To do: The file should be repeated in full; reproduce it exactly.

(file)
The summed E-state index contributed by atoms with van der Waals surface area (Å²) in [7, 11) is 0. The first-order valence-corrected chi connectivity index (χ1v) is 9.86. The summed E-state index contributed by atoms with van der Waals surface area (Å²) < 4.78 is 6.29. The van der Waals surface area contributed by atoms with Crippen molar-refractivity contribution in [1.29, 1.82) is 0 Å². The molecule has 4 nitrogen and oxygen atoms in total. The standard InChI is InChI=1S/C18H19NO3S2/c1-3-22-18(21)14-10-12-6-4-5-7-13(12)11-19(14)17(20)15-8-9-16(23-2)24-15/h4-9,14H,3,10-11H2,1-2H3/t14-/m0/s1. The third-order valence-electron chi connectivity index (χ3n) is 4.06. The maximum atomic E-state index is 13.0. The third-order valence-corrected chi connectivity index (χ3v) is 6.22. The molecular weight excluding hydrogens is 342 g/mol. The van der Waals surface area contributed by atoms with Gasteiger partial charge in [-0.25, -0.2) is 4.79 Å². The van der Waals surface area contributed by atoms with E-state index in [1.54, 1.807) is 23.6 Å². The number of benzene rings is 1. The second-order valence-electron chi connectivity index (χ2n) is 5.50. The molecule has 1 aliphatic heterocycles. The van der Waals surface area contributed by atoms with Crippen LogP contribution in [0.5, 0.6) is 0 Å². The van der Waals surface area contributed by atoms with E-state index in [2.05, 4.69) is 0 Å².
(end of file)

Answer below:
The summed E-state index contributed by atoms with van der Waals surface area (Å²) in [7, 11) is 0. The first-order valence-corrected chi connectivity index (χ1v) is 9.86. The summed E-state index contributed by atoms with van der Waals surface area (Å²) < 4.78 is 6.29. The van der Waals surface area contributed by atoms with Crippen molar-refractivity contribution in [1.29, 1.82) is 0 Å². The molecule has 4 nitrogen and oxygen atoms in total. The standard InChI is InChI=1S/C18H19NO3S2/c1-3-22-18(21)14-10-12-6-4-5-7-13(12)11-19(14)17(20)15-8-9-16(23-2)24-15/h4-9,14H,3,10-11H2,1-2H3/t14-/m0/s1. The third-order valence-electron chi connectivity index (χ3n) is 4.06. The maximum atomic E-state index is 13.0. The third-order valence-corrected chi connectivity index (χ3v) is 6.22. The molecular weight excluding hydrogens is 342 g/mol. The van der Waals surface area contributed by atoms with Gasteiger partial charge in [-0.25, -0.2) is 4.79 Å². The van der Waals surface area contributed by atoms with E-state index in [1.54, 1.807) is 23.6 Å². The number of benzene rings is 1. The second-order valence-electron chi connectivity index (χ2n) is 5.50. The molecule has 1 aliphatic heterocycles. The van der Waals surface area contributed by atoms with Crippen LogP contribution in [0.5, 0.6) is 0 Å². The van der Waals surface area contributed by atoms with E-state index in [2.05, 4.69) is 0 Å².